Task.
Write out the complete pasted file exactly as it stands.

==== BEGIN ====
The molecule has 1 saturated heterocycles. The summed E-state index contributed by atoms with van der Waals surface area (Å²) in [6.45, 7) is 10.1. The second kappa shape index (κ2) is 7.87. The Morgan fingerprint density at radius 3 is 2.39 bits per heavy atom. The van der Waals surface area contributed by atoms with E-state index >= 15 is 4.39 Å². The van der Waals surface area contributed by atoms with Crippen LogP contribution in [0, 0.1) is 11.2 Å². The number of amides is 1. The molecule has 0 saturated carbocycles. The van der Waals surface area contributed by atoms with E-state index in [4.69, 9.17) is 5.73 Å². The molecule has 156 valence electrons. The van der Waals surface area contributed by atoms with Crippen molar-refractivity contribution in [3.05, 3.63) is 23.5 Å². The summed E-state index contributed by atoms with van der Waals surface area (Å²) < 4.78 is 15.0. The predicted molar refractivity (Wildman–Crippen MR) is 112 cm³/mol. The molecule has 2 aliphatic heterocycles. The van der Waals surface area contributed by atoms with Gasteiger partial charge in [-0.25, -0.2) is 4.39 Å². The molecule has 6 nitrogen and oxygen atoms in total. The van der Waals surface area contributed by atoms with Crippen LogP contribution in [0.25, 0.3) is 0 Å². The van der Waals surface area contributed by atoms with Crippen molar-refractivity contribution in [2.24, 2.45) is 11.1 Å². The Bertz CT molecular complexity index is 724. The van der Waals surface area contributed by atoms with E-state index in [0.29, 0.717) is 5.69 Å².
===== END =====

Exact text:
The molecule has 1 saturated heterocycles. The summed E-state index contributed by atoms with van der Waals surface area (Å²) in [6.45, 7) is 10.1. The second kappa shape index (κ2) is 7.87. The Morgan fingerprint density at radius 3 is 2.39 bits per heavy atom. The van der Waals surface area contributed by atoms with E-state index >= 15 is 4.39 Å². The van der Waals surface area contributed by atoms with Crippen LogP contribution in [0, 0.1) is 11.2 Å². The number of amides is 1. The molecule has 0 saturated carbocycles. The van der Waals surface area contributed by atoms with E-state index in [4.69, 9.17) is 5.73 Å². The molecule has 156 valence electrons. The van der Waals surface area contributed by atoms with Crippen molar-refractivity contribution in [3.05, 3.63) is 23.5 Å². The summed E-state index contributed by atoms with van der Waals surface area (Å²) < 4.78 is 15.0. The predicted molar refractivity (Wildman–Crippen MR) is 112 cm³/mol. The molecule has 2 aliphatic heterocycles. The van der Waals surface area contributed by atoms with Gasteiger partial charge in [-0.25, -0.2) is 4.39 Å². The molecule has 6 nitrogen and oxygen atoms in total. The van der Waals surface area contributed by atoms with Crippen LogP contribution in [0.25, 0.3) is 0 Å². The van der Waals surface area contributed by atoms with Crippen molar-refractivity contribution in [2.24, 2.45) is 11.1 Å². The Bertz CT molecular complexity index is 724. The van der Waals surface area contributed by atoms with E-state index in [0.29, 0.717) is 5.69 Å².